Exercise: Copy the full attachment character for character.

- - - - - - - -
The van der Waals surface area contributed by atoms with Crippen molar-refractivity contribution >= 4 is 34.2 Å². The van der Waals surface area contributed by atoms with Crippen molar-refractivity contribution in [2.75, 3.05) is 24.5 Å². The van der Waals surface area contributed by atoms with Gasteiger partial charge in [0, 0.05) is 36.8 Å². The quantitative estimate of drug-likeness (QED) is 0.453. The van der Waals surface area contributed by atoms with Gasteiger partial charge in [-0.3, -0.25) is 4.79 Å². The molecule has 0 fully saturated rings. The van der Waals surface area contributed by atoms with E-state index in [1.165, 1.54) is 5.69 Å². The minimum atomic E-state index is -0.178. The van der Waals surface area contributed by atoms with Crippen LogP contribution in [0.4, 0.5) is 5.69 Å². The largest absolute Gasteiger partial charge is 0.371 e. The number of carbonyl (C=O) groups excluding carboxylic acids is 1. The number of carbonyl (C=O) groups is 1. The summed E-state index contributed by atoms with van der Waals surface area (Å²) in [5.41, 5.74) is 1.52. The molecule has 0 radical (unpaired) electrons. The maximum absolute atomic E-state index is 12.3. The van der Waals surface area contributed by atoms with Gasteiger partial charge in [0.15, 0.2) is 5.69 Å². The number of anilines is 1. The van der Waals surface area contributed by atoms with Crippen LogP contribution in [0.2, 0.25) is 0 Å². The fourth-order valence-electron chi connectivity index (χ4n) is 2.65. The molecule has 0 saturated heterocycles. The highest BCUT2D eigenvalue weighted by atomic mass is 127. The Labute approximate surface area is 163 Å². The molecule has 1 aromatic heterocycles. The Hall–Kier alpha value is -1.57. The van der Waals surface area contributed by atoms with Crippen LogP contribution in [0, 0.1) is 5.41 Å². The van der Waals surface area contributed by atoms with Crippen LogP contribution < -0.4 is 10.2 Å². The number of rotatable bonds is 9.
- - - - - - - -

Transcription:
The van der Waals surface area contributed by atoms with Crippen molar-refractivity contribution >= 4 is 34.2 Å². The van der Waals surface area contributed by atoms with Crippen molar-refractivity contribution in [2.75, 3.05) is 24.5 Å². The van der Waals surface area contributed by atoms with Gasteiger partial charge in [0, 0.05) is 36.8 Å². The quantitative estimate of drug-likeness (QED) is 0.453. The van der Waals surface area contributed by atoms with Gasteiger partial charge in [-0.3, -0.25) is 4.79 Å². The molecule has 0 fully saturated rings. The van der Waals surface area contributed by atoms with E-state index in [1.165, 1.54) is 5.69 Å². The minimum atomic E-state index is -0.178. The van der Waals surface area contributed by atoms with Crippen LogP contribution in [0.4, 0.5) is 5.69 Å². The largest absolute Gasteiger partial charge is 0.371 e. The number of carbonyl (C=O) groups excluding carboxylic acids is 1. The number of carbonyl (C=O) groups is 1. The summed E-state index contributed by atoms with van der Waals surface area (Å²) in [5.41, 5.74) is 1.52. The molecule has 0 radical (unpaired) electrons. The maximum absolute atomic E-state index is 12.3. The van der Waals surface area contributed by atoms with Gasteiger partial charge in [0.15, 0.2) is 5.69 Å². The number of anilines is 1. The van der Waals surface area contributed by atoms with Crippen LogP contribution in [0.2, 0.25) is 0 Å². The fourth-order valence-electron chi connectivity index (χ4n) is 2.65. The molecule has 0 saturated heterocycles. The highest BCUT2D eigenvalue weighted by atomic mass is 127. The Labute approximate surface area is 163 Å². The molecule has 1 aromatic heterocycles. The Hall–Kier alpha value is -1.57. The van der Waals surface area contributed by atoms with Crippen LogP contribution in [0, 0.1) is 5.41 Å². The van der Waals surface area contributed by atoms with Crippen LogP contribution < -0.4 is 10.2 Å². The number of rotatable bonds is 9.